Summary Of Leslie Marmon Silko's Ceremony

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Monica Morgan Professor Broeckel English 241 October 12, 2009 Leslie Marmon Silko’s “Ceremony”: The Tale of Two Literary Styles “Ceremony” is a tale of a young man’s struggle with coming to terms with himself and the present state of his Indian people. Being of bi-racial descent and the struggle between beliefs in old and new traditions are the root problems that manifest themselves within the protagonist’s graphic mental and physical illnesses. Leslie Marmon Silko prepares us for a harmonious resolution within self and tradition by weaving poetry and prose together. Throughout the story the free verse poetry either sets up the following prose or completes or explains it, showing that two completely different styles can co-exist, or indeed depend upon each other to complete…show more content…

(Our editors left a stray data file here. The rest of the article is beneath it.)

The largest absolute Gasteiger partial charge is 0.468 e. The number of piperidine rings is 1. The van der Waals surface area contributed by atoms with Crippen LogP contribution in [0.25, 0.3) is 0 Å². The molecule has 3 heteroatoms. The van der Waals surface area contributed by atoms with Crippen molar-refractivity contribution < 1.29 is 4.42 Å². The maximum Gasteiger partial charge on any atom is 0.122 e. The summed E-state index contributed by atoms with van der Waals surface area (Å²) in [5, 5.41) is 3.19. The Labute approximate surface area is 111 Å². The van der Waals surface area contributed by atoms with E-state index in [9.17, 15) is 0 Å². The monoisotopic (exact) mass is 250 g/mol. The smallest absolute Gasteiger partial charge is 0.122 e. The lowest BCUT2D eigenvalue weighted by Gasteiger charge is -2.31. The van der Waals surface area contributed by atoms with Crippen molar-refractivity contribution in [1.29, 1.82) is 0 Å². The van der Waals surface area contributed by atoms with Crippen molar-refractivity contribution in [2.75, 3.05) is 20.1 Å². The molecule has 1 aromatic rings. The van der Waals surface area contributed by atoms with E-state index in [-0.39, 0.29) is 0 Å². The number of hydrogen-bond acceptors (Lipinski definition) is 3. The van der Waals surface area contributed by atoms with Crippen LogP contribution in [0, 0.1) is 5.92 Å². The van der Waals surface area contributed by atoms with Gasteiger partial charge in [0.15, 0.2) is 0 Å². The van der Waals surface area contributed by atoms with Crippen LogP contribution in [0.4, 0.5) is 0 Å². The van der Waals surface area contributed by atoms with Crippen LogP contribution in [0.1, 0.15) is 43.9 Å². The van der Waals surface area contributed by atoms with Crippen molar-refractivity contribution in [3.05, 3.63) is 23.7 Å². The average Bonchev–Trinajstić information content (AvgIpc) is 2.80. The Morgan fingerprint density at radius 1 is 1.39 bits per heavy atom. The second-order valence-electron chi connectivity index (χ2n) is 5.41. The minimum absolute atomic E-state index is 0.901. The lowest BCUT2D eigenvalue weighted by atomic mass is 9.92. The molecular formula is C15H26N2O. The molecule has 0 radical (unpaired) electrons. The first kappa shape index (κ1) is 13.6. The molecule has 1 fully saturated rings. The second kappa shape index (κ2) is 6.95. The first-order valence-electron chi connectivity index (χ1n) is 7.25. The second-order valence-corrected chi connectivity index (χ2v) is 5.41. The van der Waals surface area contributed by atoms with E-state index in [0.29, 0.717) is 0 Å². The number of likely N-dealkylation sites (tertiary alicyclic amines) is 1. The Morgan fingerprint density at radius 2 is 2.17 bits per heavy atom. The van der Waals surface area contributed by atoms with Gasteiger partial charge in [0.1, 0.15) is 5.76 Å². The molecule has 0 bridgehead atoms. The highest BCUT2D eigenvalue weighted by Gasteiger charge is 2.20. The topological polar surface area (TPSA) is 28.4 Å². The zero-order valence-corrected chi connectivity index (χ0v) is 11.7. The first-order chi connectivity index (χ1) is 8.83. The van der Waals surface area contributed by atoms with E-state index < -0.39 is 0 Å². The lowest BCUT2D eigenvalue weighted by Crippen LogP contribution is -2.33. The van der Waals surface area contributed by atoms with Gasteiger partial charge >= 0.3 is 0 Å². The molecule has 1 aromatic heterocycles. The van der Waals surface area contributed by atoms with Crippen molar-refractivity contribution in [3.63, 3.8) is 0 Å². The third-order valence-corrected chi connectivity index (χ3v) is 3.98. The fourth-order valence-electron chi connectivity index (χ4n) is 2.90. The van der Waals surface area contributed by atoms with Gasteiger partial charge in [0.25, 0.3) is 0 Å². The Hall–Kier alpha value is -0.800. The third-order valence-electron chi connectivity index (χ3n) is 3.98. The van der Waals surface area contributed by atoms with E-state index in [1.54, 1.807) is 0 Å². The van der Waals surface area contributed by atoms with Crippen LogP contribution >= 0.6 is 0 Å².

To reinforce this point, the following free verse poetry shows how the people were taken in by the magic of a Ck’o’yo medicine man. They thought “this magic could give life to plants and animals” (44). In retaliation mother Nau’ts’ity’i took the plant, grass, and rainclouds away. Throughout this story the journey of Tayo, told in prose, is paralleled with the journey of the Hummingbird which is told in free verse. Hummingbird’s assignment is to restore to the people that which was taken away by Nau’ts’ity’i, while Tayo’s is the merging of old and new traditions. This amalgamation of traditions can be seen, in some respects, as the restoration of the Indians who have lost so much. While Hummingbird describes his task as “it sure wasn’t very easy” (237), this depiction is much more fitting for what Tayo
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